IAUC Letter to Secretary of State on Boston College Subpoenas
IRISH AMERICAN UNITY CONFERENCE
PO Box 55573 • Washington, D.C. 20040
Hon. Hillary Rodham Clinton
Secretary of State
U.S. Department of State
2201 C Street, N.W.
Washington, DC 20520
Re: Good Friday Agreement/
UK subpoena of Boston College records
Dear Secretary Clinton:
On behalf of the Irish American Unity Conference (“lAUC”), I write to call your attention to an urgent matter that threatens the peace process in Northern Ireland, and to request your assistance. At the request of the United Kingdom, the United States Attorney in Boston has caused the issuance of subpoenas to the Trustees of Boston College and two of its representatives, seeking the production of materials gathered and maintained by Boston College’s Bums Library which contain sensitive information and allegations concerning the Troubles in Northern Ireland. If released, the materials sought have serious potential to destabilize the peace process, which remains fragile and currently faces challenges from various elements from dissident nationalists and loyalist elements. The IAUC requests that you convey to the Attorney General the serious foreign policy and national security interests implicated by the subpoenas.
The legal proceedings, initiated on May 3, 2011, are currently pending before the United States District Court for the District of Massachusetts in IN RE: Request from the United Kingdom Pursuant to the Treaty Between the Government of the United States of America and the Government of the United Kingdom on Mutual Assistance in Criminal Matters in the Matter of Dolours Price, M.B.D. No.: 11-MC-91078 (JLT). Strong legal arguments have been raised by Boston College and intervenors that the subpoenas are not consistent with the US-UK Mutual Legal Assistance Treaty (MLAT) or with the Extradition Act. In particular, Article 3, Section 1 of the MLAT provides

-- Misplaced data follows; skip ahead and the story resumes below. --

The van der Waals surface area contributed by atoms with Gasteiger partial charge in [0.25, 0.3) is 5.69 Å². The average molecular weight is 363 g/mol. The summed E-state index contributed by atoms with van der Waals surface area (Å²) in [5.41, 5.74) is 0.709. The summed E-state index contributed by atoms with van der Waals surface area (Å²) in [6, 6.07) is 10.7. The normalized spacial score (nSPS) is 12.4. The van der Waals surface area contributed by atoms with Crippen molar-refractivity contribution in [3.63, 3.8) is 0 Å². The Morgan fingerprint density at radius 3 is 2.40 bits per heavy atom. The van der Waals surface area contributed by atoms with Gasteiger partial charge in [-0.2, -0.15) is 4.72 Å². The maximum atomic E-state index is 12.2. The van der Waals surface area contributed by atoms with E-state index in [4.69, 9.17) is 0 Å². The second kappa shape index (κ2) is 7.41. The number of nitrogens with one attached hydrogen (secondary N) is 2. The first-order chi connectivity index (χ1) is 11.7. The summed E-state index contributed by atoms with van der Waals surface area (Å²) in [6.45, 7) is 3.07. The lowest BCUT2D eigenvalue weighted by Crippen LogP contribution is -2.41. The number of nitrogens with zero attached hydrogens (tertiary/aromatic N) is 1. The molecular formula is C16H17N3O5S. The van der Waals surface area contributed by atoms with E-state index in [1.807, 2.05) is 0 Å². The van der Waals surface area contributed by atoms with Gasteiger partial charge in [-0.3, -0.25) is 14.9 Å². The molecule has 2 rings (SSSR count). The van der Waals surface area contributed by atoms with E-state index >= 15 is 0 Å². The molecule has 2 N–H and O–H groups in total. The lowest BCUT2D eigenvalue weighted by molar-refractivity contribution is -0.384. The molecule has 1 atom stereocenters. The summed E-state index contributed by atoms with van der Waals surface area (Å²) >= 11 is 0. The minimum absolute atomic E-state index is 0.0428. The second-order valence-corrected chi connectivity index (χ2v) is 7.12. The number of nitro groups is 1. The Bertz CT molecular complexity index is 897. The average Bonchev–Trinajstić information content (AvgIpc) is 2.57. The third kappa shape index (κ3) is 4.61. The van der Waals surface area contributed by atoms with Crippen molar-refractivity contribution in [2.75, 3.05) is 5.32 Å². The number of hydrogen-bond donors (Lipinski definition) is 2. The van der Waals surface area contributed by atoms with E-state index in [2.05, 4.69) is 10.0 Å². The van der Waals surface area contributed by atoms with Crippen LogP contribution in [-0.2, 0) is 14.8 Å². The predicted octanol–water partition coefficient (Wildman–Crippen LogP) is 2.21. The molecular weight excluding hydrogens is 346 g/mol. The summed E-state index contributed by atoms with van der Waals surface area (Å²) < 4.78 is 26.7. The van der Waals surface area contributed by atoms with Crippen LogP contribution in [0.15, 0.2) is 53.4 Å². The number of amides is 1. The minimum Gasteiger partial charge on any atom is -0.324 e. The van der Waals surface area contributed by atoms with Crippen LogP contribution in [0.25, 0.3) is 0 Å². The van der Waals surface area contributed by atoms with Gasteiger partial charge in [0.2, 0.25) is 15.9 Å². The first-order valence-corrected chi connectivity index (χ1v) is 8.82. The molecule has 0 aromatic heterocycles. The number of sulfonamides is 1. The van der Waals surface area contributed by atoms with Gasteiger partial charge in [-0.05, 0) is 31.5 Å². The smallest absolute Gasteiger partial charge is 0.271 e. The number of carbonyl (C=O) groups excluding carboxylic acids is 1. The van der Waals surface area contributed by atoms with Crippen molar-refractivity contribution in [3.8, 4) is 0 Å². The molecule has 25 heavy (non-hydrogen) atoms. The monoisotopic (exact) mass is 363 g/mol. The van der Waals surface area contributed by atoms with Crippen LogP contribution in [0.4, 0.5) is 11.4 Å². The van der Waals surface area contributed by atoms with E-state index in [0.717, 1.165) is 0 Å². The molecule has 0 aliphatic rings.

“the Central Authority [i.e., the Attorney General] may refuse assistance if:
(a) the Requested Party [the United States] is of the opinion that the request, if granted, would impair its sovereignty, security, or other essential interests or would be contrary to important public policy; [or] …
(c) the request relates to an offence that is regarded by the [United States] as:
(i) an offence of a political character. … “
Release of the materials sought by the subpoenas would be contrary to the foreign policy and national security interests of the United States because they have a high potential for severely undermining the peace process which has been an important foreign policy objective of the United States for the past fifteen years. As you are aware, the United States, under the administration of President Clinton, was a principal architect of the Good Friday Agreement, or “GFA” (also known as the Belfast Agreement) signed in 1998 by the United Kingdom and the Republic of Ireland. The results of this historic agreement have been the establishment of stability and relative calm to the North of Ireland.
However, the Northern Ireland peace process is at a delicate juncture because certain elements exist who, for their own reasons, are staunchly opposed to the GFA and seek to undermine and dismantle the progress that has been made. While the contents of the subpoenaed materials are unknown to the public, it is likely that they contain material that will result in recriminations and undermine trust among various parties, and could lead to a new round of violence in Northern Ireland. In sum, the information sought has a serious potential for destabilizing the peace process and, by extension, U.S. national security interests.
The timing and focus of the subpoenas strongly suggest that they are politically and personally motivated to expose certain individuals to danger and to disrupt the peace process. The subpoenas command production of audio and video recordings of “any and all interviews containing information about the  abduction and death of Mrs. Jean McConville,” along with “written transcripts, summaries, and indices of such interviews …. ” The subpoenas were initiated in the immediate wake of unexpected success of nationalists in the February 2011 elections to the Irish Parliament in Dublin, and at a time when “dissident republicans” and hardline Loyalists have become increasingly active in trying to undo the peace. Further, The British government’s focus on a single killing in 1972 contrasts sharply with the United Kingdom’s refusal to pursue investigations of crimes involving the death of many more victims, such as the 1974 Dublin-Monaghan murders (33 civilians killed), the 1971 Ballymurphy Massacre (11 civilians killed), the 1971 McGurk’s Bar bombing (15 civilians killed), and until last year, the 1972 Bloody Sunday murders (14 civilians killed).
The IAUC therefore urgently requests that you communicate with Attorney General Eric Holder, regarding the serious national security implications raised by the subject subpoenas, and for that reason request that the subpoenas be withdrawn.
Thomas J. Burke, Jr.